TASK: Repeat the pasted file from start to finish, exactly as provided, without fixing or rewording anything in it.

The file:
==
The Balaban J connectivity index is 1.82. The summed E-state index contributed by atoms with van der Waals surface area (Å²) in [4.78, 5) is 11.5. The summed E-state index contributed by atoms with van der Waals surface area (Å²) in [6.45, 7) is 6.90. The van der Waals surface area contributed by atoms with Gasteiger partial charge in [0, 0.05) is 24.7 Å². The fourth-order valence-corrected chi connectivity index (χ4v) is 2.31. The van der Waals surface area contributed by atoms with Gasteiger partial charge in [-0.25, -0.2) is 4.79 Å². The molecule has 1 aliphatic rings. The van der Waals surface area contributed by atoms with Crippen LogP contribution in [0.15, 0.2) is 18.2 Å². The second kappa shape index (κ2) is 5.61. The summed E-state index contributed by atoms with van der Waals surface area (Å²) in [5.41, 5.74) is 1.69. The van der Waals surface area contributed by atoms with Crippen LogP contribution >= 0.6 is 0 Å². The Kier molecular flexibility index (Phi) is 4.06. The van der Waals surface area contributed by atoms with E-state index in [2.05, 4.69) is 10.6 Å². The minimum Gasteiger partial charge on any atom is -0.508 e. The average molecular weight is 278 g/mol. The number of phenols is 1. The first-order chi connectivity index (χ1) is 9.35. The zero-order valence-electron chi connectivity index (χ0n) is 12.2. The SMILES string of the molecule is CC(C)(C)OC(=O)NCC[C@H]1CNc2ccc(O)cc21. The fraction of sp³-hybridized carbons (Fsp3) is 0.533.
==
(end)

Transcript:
The Balaban J connectivity index is 1.82. The summed E-state index contributed by atoms with van der Waals surface area (Å²) in [4.78, 5) is 11.5. The summed E-state index contributed by atoms with van der Waals surface area (Å²) in [6.45, 7) is 6.90. The van der Waals surface area contributed by atoms with Gasteiger partial charge in [0, 0.05) is 24.7 Å². The fourth-order valence-corrected chi connectivity index (χ4v) is 2.31. The van der Waals surface area contributed by atoms with Gasteiger partial charge in [-0.25, -0.2) is 4.79 Å². The molecule has 1 aliphatic rings. The van der Waals surface area contributed by atoms with Crippen LogP contribution in [0.15, 0.2) is 18.2 Å². The second kappa shape index (κ2) is 5.61. The summed E-state index contributed by atoms with van der Waals surface area (Å²) in [5.41, 5.74) is 1.69. The van der Waals surface area contributed by atoms with Crippen LogP contribution >= 0.6 is 0 Å². The Kier molecular flexibility index (Phi) is 4.06. The van der Waals surface area contributed by atoms with E-state index in [2.05, 4.69) is 10.6 Å². The minimum Gasteiger partial charge on any atom is -0.508 e. The average molecular weight is 278 g/mol. The number of phenols is 1. The first-order chi connectivity index (χ1) is 9.35. The zero-order valence-electron chi connectivity index (χ0n) is 12.2. The SMILES string of the molecule is CC(C)(C)OC(=O)NCC[C@H]1CNc2ccc(O)cc21. The fraction of sp³-hybridized carbons (Fsp3) is 0.533.